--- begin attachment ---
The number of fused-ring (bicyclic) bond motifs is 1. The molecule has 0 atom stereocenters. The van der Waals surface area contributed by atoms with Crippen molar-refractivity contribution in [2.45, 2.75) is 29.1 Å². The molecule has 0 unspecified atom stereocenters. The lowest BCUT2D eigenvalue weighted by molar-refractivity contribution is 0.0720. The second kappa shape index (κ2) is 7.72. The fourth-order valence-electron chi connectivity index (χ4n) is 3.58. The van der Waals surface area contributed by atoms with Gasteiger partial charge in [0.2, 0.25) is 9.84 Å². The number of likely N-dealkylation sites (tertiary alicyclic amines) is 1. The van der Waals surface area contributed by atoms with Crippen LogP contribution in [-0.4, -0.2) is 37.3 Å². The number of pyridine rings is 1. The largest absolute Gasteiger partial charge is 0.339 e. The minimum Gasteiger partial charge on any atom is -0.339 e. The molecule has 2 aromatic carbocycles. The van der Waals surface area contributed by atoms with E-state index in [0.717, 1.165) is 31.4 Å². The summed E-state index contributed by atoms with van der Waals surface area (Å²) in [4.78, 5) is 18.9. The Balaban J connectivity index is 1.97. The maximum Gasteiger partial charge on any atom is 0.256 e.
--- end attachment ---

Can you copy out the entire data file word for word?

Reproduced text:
The number of fused-ring (bicyclic) bond motifs is 1. The molecule has 0 atom stereocenters. The van der Waals surface area contributed by atoms with Crippen molar-refractivity contribution in [2.45, 2.75) is 29.1 Å². The molecule has 0 unspecified atom stereocenters. The lowest BCUT2D eigenvalue weighted by molar-refractivity contribution is 0.0720. The second kappa shape index (κ2) is 7.72. The fourth-order valence-electron chi connectivity index (χ4n) is 3.58. The van der Waals surface area contributed by atoms with Gasteiger partial charge in [0.2, 0.25) is 9.84 Å². The number of likely N-dealkylation sites (tertiary alicyclic amines) is 1. The van der Waals surface area contributed by atoms with Crippen LogP contribution in [-0.4, -0.2) is 37.3 Å². The number of pyridine rings is 1. The largest absolute Gasteiger partial charge is 0.339 e. The minimum Gasteiger partial charge on any atom is -0.339 e. The molecule has 2 aromatic carbocycles. The van der Waals surface area contributed by atoms with E-state index in [0.717, 1.165) is 31.4 Å². The summed E-state index contributed by atoms with van der Waals surface area (Å²) in [4.78, 5) is 18.9. The Balaban J connectivity index is 1.97. The maximum Gasteiger partial charge on any atom is 0.256 e.